A few months ago, I wrote an article about using a beta version of JetPack to install development tools and flash OS images to the Jetson TK1 Development Kit. Since then, JetPack has graduated from being a beta product, and a new version of Linux for Tegra (L4T) has been released, version 21.3. Looky here:
You can read more information on the Jetson TK1 Development Pack web page. There’s a list of all of the System Requirements, as well as the different tools that can be installed.
In addition to the Jetson TK1, you will need another desktop or laptop computer with an Intel or AMD x86 processor. These types of machines are commonly called a PC for Personal Computer. This computer is referred to as the host for the flashing process. JetPack is an x86 binary and will not run on an ARM based machine. It will NOT run on a Jetson. In the video, a Dell Inspiron 3000 Series i3847-3850BK Desktop (3.5 GHz Intel Core i3-4150 Processor, 8GB DDR3, 1TB HDD, Windows 8.1 with Ubuntu installed dual boot) is being used as the host. The PC is running Ubuntu 14.04 64-bit, but 12.04 64-bit works too.
There are several issues that are addressed in the 21.3 release. See the L4T 21.3 Release Notes. One of the more important ones is that the 1.0 Gb/s ethernet issue has been addressed, which means that the ethernet link can be run at full speed now without causing trouble.
Another issue that you have seen mentioned on this blog is instability of JPEG video stream decoding. This has also been addressed. In general, 21.3 is a release which addresses some of the stability issues that have come up in the last few months.
The kernel version has not changed from version 21.2 to 21.3, which means that any modules that you compiled for 21.2 should work with 21.3.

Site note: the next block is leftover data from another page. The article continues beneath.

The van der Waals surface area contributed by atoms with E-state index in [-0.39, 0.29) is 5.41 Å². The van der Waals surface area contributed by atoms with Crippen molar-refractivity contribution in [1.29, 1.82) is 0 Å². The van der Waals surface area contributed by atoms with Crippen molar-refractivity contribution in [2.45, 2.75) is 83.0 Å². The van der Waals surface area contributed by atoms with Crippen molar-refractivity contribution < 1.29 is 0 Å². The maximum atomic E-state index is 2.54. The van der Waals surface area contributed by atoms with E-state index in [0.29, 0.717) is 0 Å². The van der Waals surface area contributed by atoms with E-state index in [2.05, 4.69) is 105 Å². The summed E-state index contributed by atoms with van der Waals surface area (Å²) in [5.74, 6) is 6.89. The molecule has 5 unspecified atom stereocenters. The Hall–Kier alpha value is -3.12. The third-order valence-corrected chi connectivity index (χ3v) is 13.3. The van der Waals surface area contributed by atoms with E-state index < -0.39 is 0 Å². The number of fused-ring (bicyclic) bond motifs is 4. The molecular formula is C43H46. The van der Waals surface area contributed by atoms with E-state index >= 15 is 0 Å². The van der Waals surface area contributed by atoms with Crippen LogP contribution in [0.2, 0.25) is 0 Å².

For the most part, installation is easy. From an Ubuntu 12.04 or 14.04 x86 PC host computer (64 bit), you simply download the JetPack software from the NVIDIA web link above (you’ll have to sign in with your developer account) and follow the instructions in the setup guide. Some people have tried to run JetPack using Virtual Machines (VM), with varying degrees of success.
The set of tools that you can install on the host and the Jetson is flexible, and includes Linux for Tegra (L4T) 21.1, CUDA 6.5, OpenCV 2.4.10 as well as the Tegra System Profiler and PerfKit. Also, you have the option to install a cross compiler on the host for building your Jetson programs on the PC host. Using the cross compiler you can build CUDA and GameWorks samples, then copy the sample binaries to the Jetson.
For the demo, I installed the cross compiler and built the samples. I ran a couple of the samples in the video.
Installation from the demo host computer to the Jetson took about 40 minutes all together, including all the downloads on a 30 MBs Internet link, flashing the Jetson, and cross compiling the samples and loading them onto the Jetson.
If you’re flashing your Jetson for the first time, this is a good way to go! You won’t have to know a whole lot other than how to connect the cables and place the Jetson into ‘Recovery Mode’. There are explicit instructions during the flashing process in JetPack on how to place the Jetson into ‘Recovery Mode’.
Another note, the packages are only downloaded once for JetPack. When JetPack is subsequently launched, it checks to see if it has downloaded the files. If it has, it uses those files. Assuming that you don’t compile and copy the samples over to the Jetson during your normal development cycle, it usually takes around 10 minutes to flash the Jetson the second time around.
Here are some tips for running the Jetson in a desktop environment and enabling the USB 3.0 port:
After LT4 21.3 Flash Setup